Posted on July 14, 2013
You see, it's Bastille Day in France (see link below, under the “Also on this date” heading). And Mayotte is French. So...today is considered the national day of this African island.
I'm always amazed when I realize how many little tiny regions, islands, or nations I haven't even heard of before—but of course they are home to thousands of people who have no doubt heard of, not just my country (the U.S.), but in some cases also my state (California)!
In this case, Mayotte, also called Maore, is an overseas department of France, an island that is more than four times larger than my town but only about a fourth the size of Los Angeles. It is tucked between the much, much larger island of Madagascar and the nation of Mozambique on mainland Africa. The rest of the islands in this area have banded together into the independent nation of Comoros, but the people of Mayotte chose to stay affiliated with France.
Why would the people living on an island near independent African nations choose to stay tied to the country that colonized it long ago? Well, I discovered that Comoros is one of the poorest nations in Africa (and that is saying something!), but Mayotte, while it is not as prosperous as France, is TEN TIMES richer than the neighboring islands!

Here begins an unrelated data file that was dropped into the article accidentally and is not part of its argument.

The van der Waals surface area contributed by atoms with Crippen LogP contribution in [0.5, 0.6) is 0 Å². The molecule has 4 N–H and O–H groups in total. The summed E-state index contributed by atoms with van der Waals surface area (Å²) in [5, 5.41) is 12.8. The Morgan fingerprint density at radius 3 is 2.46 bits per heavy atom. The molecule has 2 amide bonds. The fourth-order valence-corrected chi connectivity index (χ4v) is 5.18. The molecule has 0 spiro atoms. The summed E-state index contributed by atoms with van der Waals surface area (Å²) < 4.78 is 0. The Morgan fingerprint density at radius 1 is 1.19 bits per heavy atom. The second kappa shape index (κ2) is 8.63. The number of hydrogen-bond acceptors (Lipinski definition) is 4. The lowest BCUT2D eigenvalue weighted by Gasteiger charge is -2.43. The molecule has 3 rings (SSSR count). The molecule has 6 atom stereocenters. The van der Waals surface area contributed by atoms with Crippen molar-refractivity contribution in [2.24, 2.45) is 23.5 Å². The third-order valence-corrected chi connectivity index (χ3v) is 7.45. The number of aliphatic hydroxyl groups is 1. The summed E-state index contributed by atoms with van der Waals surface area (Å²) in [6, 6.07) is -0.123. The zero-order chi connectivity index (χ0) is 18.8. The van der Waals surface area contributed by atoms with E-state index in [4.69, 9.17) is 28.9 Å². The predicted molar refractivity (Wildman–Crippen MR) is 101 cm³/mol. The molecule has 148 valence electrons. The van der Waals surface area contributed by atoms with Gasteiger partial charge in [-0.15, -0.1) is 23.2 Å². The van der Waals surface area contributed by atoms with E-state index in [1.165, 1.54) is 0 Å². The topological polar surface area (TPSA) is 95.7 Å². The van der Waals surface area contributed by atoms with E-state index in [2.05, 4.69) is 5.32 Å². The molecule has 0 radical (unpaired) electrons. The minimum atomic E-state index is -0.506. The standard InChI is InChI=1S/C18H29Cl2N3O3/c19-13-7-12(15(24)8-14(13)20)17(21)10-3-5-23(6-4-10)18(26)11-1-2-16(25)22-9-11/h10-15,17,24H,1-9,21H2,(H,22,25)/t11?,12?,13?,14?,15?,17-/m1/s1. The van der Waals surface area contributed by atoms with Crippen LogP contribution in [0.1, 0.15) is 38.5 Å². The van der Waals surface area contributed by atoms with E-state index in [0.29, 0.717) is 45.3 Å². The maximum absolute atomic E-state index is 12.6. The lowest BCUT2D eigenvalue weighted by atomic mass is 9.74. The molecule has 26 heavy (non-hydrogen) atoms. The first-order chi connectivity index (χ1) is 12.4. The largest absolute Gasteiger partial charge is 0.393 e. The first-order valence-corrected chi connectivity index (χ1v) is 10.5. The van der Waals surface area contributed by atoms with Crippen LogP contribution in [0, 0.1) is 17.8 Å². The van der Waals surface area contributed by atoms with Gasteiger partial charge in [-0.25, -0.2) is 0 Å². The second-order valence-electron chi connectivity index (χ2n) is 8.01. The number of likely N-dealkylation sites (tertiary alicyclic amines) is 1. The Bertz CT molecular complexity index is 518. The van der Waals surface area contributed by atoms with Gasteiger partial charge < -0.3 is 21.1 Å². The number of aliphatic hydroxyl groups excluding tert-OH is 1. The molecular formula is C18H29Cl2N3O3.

Here is something I find unusual: although French is the only official language, the people of Mayotte know less French than those of any other French overseas territory. This is especially true of older people, though—the younger generations seem to be learning to speak, read, and write French better. There are many other languages on this relatively small island, as well, including Arabic and the native languages of Shimaore, Kibushi, and Kiantalaotsi.
Check out the cultural practices of the people of Mayotte.
Also on this date:
Check out my Pinterest pages on July holidays, historical anniversaries in July, and July birthdays.